This post is by Stan Granberg, the Kairos Executive Director.
"At what point did pastoral ministry become so draining, so challenging, that a gifted veteran would question his ability to go the distance or cause a bright and talented newcomer to consider dropping out of professional ministry?" Lilly Foundation, Sustaining Pastoral Excellence, p. 3
Today’s pastors often feel…
scared they aren't relevant…
scared they can’t keep up the pace…
like they’re leading alone.
As a result, the best people often shy away from professional ministry or they burnout and leave ministry as a vocation, sometimes even leaving God in the process.
If you’re a minister, a church leader, a friend of a minister, or a church member, you owe it to your minister, yourself, and your church to help your minister engage in healthy soul care.
Recently I was blessed to be at a meeting of church planter executives where Alan Ahlgrim presented five levels of pastoral soul care. Every pastor should have plans for the first four levels and options for level five.
1. Friend to FriendClose friends provide regular, personal interaction where they can speak into the pastor’s soul with love and support.
2. MentoringEveryone runs into situations that challenge them beyond their current level of ability or maturity. Mentors provide pastors the investment of experience and expertise to help them meet the challenges of pastoral work.
3. Sharpening ExperiencesThese are retreats, seminars, and training events where pastors can learn from experts and each other to sharpen the myriad of skills pastors may be called to perform.
4. Covenant GroupsThese are small groups of fellow leaders who commit from one to three years together to hold each other close, allowing them to reveal their fears, their doubts, and their missteps without fear of repercussions.
Covenant groups are not about fixing. They are about listening carefully, asking clear questions, and keeping each other out of the ditch.
5. Psychological InterventionSometimes despite the best precautions, but most often because levels one through four were not exercised, pastors reach crisis where professional help and intervention is needed.
God has provided exceptional people who can help pastors in deep distress regain balance and wholeness to their life and ministry.
Share these five levels with your church leaders and pastor. You may save a life gifted for God’s glory.
In 2012 my wife, Katie, and I went through a Discovery Lab, our assessment event for potential church planters. Since then I’ve learned some about how other networks assess planters. It’s been interesting to see how much we have in common.Most assessment processes start with Chuck Ridley’s Church Planter Profile. He pinpointed 13 characteristics of successful church planters. He refers to the first six as “knock out factors,” or non negotiable.
I’ve always been drawn to church planting even though my training and most of my experience is in campus ministry. Really, it’s amazing how much overlap there is between the two. You see it when you get into Ridley’s competencies.
Church planters are missionaries. Campus ministers should approach their work with the same mentality. In fact, I think the six non-negotiables for church planters exist for campus ministers as well.
1. Visioning CapacityIf you’re a church planter you’re an entrepreneur. You’re creating something new from scratch. You have to be able to see it before it exists.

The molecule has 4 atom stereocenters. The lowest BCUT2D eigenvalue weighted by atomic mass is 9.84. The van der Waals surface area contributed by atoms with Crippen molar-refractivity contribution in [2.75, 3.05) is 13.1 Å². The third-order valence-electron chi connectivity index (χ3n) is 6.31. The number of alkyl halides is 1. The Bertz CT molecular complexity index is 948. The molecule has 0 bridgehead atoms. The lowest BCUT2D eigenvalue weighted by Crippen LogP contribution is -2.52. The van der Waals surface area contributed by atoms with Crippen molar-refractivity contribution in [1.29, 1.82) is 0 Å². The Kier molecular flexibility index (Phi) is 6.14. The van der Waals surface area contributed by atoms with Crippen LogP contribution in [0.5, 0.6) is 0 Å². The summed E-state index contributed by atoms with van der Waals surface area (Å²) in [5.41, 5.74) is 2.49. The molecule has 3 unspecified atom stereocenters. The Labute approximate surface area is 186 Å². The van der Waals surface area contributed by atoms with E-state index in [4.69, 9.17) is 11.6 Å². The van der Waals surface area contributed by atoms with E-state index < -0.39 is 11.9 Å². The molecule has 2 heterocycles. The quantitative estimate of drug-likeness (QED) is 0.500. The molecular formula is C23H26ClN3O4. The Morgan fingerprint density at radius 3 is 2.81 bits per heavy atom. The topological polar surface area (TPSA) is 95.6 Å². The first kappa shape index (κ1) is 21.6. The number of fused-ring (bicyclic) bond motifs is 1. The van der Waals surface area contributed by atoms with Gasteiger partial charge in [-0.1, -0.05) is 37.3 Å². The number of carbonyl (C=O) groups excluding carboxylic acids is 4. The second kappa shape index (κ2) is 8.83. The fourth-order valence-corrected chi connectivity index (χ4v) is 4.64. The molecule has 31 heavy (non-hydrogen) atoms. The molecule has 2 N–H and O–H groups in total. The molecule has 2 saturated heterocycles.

If you’re a campus minister you’re an entrepreneur. You may not be creating from scratch. But, if you’re going to reach an entire campus you’ll have to create some new things.
It all starts as a dream in the leader’s heart.
2. Personal MotivationNo one tells an entrepreneur when to go to work. They motivate themselves. In fact, getting church planters to work isn’t the problem. It’s often getting them to stop.
Since campus ministers function like missionaries they need to be able to motivate themselves. They need to be driven by their God given calling to reach the campus. You don’t have to tell someone with a calling to work.
3. Creating Ownership of Ministry/Building a Core TeamYou reach the many by impacting a few. Jesus modeled this. He spent three years with twelve men and really focused on three. It changed the world.
You don’t have to have a big personality to reach a city or a campus. But, you do need to invest deeply in the lives of others. You have to be able to build a team. This is the work of ministry (Eph. 4:11-13)!
4. Reaching the UnchurchedChurch planting is an evangelism strategy. Plain and simple: it’s a way to reach the lost and expand the borders of God’s kingdom. Yes, it takes a core of committed disciples to do this. But, too many churches drift from this mission.
It’s the same with campus ministry. We want to help Christian students grow in their walk with Christ. But, we’re also called to penetrate the darkness of our campuses.
5. Spousal CooperationThis one applies to church planting, campus ministry, or any other type of ministry. If you’re married, ministry is a team effort. None of us will maximize our impact without the support of our spouses.
In the case of church planting, or any kind of ministry for that matter, if your spouse isn’t on board, don’t do it.
6. Relationship BuildingMinistry is people work. It’s all about relationships. This is true in church planting, campus ministry, or any other type of ministry. Long term effectiveness is tied to building healthy relationships.
Campus ministry is an important part of the church planting process. I love what Tim Keller said about church planting movements...
You have to have a leadership pipeline developing and that usually happens through campus work. You have to have really dynamic college ministry...you have to have a campus leadership pipeline other wise the church planting doesn't continue.